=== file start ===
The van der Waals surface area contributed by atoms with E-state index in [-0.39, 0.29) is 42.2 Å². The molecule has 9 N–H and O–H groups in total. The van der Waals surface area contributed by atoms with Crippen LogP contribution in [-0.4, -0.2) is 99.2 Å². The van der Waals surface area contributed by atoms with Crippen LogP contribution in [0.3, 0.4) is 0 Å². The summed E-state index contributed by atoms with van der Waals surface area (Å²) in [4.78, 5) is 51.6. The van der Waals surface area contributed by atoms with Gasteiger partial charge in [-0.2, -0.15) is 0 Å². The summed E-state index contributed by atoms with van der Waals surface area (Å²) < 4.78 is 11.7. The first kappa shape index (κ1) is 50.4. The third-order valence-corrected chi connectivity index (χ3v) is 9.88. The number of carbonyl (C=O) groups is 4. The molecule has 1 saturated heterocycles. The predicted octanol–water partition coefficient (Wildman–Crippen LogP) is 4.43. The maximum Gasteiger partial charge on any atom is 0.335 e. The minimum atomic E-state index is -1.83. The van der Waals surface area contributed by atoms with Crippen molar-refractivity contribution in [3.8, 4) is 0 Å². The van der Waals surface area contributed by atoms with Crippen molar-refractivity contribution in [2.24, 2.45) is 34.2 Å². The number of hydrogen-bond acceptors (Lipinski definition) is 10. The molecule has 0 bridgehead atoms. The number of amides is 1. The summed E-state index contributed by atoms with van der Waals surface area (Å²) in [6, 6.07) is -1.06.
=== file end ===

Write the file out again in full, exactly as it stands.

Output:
The van der Waals surface area contributed by atoms with E-state index in [-0.39, 0.29) is 42.2 Å². The molecule has 9 N–H and O–H groups in total. The van der Waals surface area contributed by atoms with Crippen LogP contribution in [-0.4, -0.2) is 99.2 Å². The van der Waals surface area contributed by atoms with Crippen LogP contribution in [0.3, 0.4) is 0 Å². The summed E-state index contributed by atoms with van der Waals surface area (Å²) in [4.78, 5) is 51.6. The van der Waals surface area contributed by atoms with Gasteiger partial charge in [-0.2, -0.15) is 0 Å². The summed E-state index contributed by atoms with van der Waals surface area (Å²) < 4.78 is 11.7. The first kappa shape index (κ1) is 50.4. The third-order valence-corrected chi connectivity index (χ3v) is 9.88. The number of carbonyl (C=O) groups is 4. The molecule has 1 saturated heterocycles. The predicted octanol–water partition coefficient (Wildman–Crippen LogP) is 4.43. The maximum Gasteiger partial charge on any atom is 0.335 e. The minimum atomic E-state index is -1.83. The van der Waals surface area contributed by atoms with Crippen molar-refractivity contribution in [3.8, 4) is 0 Å². The van der Waals surface area contributed by atoms with Crippen molar-refractivity contribution in [2.24, 2.45) is 34.2 Å². The number of hydrogen-bond acceptors (Lipinski definition) is 10. The molecule has 0 bridgehead atoms. The number of amides is 1. The summed E-state index contributed by atoms with van der Waals surface area (Å²) in [6, 6.07) is -1.06.